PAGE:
Can Hospital Delirium Be Prevented?

Delirium is a temporary condition that often happens to older people when they are ill. It causes the person to be confused, and usually has a rapid onset, within hours or a few days. People recovering from surgery or an illness in hospital or a long-term care facility, are particularly at risk. If delirium occurs in the hospital, it often goes undiagnosed, or medical notes will simply refer to the person as being “confused”. Delirium is reversible but can be very dangerous if it goes untreated, and can result in death.

Delirium may be mistaken for dementia by healthcare professionals, but dementia and delirium are very different conditions. Dementia tends to be more progressive with symptoms that worsen over time. Delirium can fluctuate throughout the day and may be worse at night. Although a person with dementia can have good or bad times within a day, in general, their memory or thinking abilities will remain the same. A person can have both delirium and dementia, and dementia is a risk factor for developing delirium. 

It is important to recognize that delirium does frequently affect older adults in hospital and can cause a lot of problems. Delirium may present as cognitive changes, behavior changes and emotional disturbances. Be on the lookout for specific symptoms such as:

  • Lack of focus
  • Poor memory
  • Disorientation
  • Rambling or nonsense speech
  • Moaning 
  • Hallucinations
  • Restlessness or agitation
  • Paranoia
  • Anxiety or depression
  • Being quiet or withdrawn
  • Personality changes 

Delirium may have one or more causes. The best way to prevent delirium is to be aware of the possible causes which include:

  • Certain medications
  • Malnutrition or dehydration
  • Sleep deprivation 
  • Stress
  • Pain
  • Surgery or other medical procedures that include anesthesia
  • Infection
  • Alcohol or drug withdrawal

If you have a loved one in hospital who is confused or exhibits any of the symptoms of delirium, speak to the nurse or doctor immediately. Don’t assume that they have noticed the symptoms and are dealing with them. They may think the person is always confused, or has a previous diagnosis of dementia.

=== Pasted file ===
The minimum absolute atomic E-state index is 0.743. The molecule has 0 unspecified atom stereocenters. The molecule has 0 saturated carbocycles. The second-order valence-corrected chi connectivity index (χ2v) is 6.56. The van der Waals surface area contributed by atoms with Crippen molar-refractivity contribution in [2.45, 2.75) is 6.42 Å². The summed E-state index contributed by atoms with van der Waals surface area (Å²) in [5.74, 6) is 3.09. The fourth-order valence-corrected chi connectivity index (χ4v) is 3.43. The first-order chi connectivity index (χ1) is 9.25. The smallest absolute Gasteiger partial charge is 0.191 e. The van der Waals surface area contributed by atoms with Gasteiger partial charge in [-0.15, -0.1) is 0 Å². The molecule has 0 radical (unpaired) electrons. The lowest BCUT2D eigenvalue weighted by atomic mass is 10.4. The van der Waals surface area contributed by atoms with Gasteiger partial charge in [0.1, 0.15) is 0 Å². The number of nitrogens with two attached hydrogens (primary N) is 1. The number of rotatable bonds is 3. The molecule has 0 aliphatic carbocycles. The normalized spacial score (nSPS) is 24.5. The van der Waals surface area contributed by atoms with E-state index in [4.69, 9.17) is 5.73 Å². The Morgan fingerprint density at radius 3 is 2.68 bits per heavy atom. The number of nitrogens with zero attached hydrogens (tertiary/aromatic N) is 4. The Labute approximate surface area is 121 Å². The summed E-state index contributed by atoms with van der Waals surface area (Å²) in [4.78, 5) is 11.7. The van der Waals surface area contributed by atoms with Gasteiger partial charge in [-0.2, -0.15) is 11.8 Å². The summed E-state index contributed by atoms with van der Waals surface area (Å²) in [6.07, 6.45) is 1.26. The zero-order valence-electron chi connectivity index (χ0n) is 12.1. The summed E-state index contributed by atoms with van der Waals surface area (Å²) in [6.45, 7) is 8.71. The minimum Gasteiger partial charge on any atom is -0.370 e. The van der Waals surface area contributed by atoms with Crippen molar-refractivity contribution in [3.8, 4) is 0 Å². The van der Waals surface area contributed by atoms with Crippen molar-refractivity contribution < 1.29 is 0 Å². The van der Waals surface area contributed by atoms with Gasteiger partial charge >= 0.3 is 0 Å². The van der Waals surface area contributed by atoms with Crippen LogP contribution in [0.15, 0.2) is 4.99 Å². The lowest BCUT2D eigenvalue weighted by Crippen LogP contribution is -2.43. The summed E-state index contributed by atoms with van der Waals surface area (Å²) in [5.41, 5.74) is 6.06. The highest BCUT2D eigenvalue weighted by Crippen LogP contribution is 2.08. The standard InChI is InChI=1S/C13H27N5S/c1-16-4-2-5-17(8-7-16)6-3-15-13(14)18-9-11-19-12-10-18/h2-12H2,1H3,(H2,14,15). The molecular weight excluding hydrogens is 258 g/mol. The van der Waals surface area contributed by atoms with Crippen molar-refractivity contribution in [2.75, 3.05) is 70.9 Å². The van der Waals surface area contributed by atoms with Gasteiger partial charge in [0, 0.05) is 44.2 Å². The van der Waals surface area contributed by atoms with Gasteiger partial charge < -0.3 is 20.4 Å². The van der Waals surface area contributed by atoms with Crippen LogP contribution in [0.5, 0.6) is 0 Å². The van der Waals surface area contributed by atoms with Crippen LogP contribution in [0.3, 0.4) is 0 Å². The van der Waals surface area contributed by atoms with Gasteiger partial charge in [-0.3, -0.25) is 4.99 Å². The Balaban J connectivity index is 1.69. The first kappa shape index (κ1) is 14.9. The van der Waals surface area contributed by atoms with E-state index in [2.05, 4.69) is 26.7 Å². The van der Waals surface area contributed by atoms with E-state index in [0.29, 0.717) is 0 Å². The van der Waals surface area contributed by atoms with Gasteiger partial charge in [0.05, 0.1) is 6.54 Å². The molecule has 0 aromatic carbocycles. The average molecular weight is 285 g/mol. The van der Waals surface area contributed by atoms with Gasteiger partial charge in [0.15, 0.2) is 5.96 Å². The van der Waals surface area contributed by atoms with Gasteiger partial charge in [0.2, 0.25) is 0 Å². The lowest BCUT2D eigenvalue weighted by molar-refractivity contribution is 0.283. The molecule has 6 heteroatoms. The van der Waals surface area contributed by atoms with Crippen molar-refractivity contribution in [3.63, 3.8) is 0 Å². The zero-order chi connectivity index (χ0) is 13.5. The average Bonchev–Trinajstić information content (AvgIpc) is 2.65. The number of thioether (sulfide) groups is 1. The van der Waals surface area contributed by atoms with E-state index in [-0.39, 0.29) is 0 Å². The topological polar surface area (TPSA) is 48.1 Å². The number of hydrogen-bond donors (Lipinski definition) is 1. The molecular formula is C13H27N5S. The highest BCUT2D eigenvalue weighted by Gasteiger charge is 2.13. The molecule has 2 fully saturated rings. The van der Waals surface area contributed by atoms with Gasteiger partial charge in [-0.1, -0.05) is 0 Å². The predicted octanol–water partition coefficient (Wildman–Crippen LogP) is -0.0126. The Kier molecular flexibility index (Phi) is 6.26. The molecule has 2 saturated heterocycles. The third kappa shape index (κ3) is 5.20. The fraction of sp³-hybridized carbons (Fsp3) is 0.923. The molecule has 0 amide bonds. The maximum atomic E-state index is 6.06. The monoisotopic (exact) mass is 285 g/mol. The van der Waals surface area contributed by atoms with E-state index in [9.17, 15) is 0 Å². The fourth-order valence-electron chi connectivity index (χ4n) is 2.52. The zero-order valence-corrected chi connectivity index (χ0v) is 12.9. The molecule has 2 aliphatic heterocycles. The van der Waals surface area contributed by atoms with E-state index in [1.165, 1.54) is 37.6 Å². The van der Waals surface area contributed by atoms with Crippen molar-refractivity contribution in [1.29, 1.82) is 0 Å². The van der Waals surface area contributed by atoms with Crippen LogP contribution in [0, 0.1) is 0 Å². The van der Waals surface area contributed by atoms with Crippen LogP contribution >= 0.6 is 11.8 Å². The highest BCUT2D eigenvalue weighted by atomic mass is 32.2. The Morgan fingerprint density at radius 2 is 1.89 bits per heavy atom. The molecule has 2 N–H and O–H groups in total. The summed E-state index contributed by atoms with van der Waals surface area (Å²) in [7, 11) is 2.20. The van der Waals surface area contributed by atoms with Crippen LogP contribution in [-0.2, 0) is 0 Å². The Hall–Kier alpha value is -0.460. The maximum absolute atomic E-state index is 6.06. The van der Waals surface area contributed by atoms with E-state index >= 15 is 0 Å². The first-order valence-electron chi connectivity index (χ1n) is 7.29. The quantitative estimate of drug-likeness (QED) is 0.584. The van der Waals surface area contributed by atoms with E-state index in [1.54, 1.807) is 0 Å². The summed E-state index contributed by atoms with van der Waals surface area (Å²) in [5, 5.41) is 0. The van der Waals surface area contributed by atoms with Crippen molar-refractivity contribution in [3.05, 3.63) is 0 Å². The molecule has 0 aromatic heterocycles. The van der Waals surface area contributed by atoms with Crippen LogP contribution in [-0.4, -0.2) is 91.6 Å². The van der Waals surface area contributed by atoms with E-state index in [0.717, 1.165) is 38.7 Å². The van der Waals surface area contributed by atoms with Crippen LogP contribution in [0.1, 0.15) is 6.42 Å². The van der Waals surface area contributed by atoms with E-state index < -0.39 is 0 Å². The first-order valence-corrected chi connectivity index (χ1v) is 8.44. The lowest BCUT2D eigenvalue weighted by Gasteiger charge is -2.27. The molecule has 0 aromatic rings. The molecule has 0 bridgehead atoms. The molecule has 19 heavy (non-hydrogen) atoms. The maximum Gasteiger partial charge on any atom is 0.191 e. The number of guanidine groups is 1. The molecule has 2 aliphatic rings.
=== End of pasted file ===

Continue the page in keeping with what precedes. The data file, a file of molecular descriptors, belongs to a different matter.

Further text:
To get to the underlying cause, ask questions like these:

  • How much pain medication is the person receiving? Is their pain well controlled? When did they last receive pain medication?
  • What medications are they on? Could the symptoms be a side effect of any of the medications?  
  • How much is the person eating and drinking? Are they getting adequate fluids?
  • How well is the person sleeping? Is the room quiet and comfortable?
  • Is it possible that they have an infection? 
  • What has the person’s emotional state been like? Have they been in distress?

Once the cause or causes have been identified, the patient can be treated appropriately. Make sure they drink plenty of fluids, receive antibiotics if an infection is present, that their pain is well managed, and that any stress they may be experiencing is reduced. 

Insist that the staff take things seriously, and explain if these characteristics or behaviors are not normal for your loved one. Despite being very common in hospitalized, older adults, delirium is not well diagnosed. The longer it persists, the more dangerous it becomes, and is associated with an increased risk of mortality and morbidity. 

Questions? Give Takacs McGinnis Elder Care Law a call at 615.824.2571.

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